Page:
Lake McDonald, Glacier National Park
“The real act of discovery consists not of finding new lands, but in seeing with new eyes.”
For those of us living in New England, cherry season is short, sweet and imported from the west. Little did I know that the route from Arlee to Glacier followed the eastern shores of Flathead Lake, where sweet cherry orchards abound because of the perfect combination of soil, water and climate.
The cherry trees are planted closely together, so when driving by the orchards tightly hugging the shores of the lake, it’s difficult to see that they are actually filled with fruit. Stopping at a stand as soon as an easy pull-off appeared, I had a chance to talk with Kevin, as he bagged up a pound of just picked cherries. Kevin lives in Los Angeles, and comes up every summer to help with his grand-parents’s cherry orchard. He’s a freshman in high school and is the only one of his three siblings that likes to spend his summers in Montana, away from the city. He wants to join the Marines when he graduates, and while he loves working in the orchard during his summers, he’s interested in seeing the world.
Continuing north to Corman, I settled into a campground 7 miles from the entrance to Glacier- family run, wooded spacious sites, very laid back, and some wonderful fellow campers. Deciding to stay for a few days, I pitched my REI canopy, did laundry and cleaned out the camper, all for the first time since being on the road for over a week….
Aliners and Airstreams seem to bond, and I made a lovely connection with a family from Salt Lake City camping in a 28 foot Airstream. There was so much conversation and sharing going on, that sadly I neglected to take any pictures. They were kind and concerned about me camping on my own, and gave me a can of bear spray when we parted ways, instructing me on its use both for bears and other potential personal safety needs… the kindness of strangers. I hope our paths cross again….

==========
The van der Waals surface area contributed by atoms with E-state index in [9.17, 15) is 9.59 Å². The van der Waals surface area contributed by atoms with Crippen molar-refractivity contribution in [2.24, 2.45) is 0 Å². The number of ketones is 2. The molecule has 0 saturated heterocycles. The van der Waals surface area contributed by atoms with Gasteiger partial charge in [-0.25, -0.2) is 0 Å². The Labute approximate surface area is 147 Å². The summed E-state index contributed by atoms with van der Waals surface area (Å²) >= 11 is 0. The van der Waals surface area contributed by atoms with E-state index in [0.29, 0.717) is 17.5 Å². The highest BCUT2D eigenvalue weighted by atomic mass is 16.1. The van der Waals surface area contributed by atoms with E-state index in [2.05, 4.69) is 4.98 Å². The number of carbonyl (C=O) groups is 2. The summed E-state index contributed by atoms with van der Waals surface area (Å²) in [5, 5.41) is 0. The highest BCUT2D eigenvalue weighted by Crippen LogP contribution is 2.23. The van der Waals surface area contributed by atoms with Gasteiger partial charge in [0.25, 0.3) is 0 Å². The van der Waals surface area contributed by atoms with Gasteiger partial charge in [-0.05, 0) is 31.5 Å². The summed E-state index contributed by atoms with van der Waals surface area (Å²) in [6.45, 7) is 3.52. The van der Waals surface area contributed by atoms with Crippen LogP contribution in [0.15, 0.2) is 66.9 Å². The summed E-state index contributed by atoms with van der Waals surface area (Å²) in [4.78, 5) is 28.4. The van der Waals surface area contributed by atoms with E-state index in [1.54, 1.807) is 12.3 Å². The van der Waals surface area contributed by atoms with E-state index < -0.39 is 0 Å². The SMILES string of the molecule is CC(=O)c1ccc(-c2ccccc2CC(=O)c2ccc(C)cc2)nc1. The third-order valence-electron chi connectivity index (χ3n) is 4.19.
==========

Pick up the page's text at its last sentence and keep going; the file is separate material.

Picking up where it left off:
“Going to the Sun” is the only road through the park, traveling west to east. Its an engineering masterpiece, allowing travelers to view the phenomenal beauty of the park by car.
Driving the road took the better part of a day, required full attention, and pulling over was not often an option, so photos are a limited:
The power of ice and time. An intense landscape carved over tens of thousands of years. The glaciers are still receding, now hurried along by global warming. What glaciers are visible presently, are many times smaller than when the park was first established, and diminishing daily.
While I’m not sure about Bella’s enthusiasm about glaciers, we did stop to view this one, and did a photo-taking swap with a fellow visitor:
While not as crowded as Yellowstone, there were still many, many people enjoying the park. Visitor center parking lots were crowded, campgrounds were all filled. Patience was needed to have a turn at viewing points. Even though hiking was not an option with Bella, I still noticed trailheads filled with cars. Regardless, feelings of spaciousness and beauty were the predominant experiences…. with cherries awaiting when we got back to our campsite.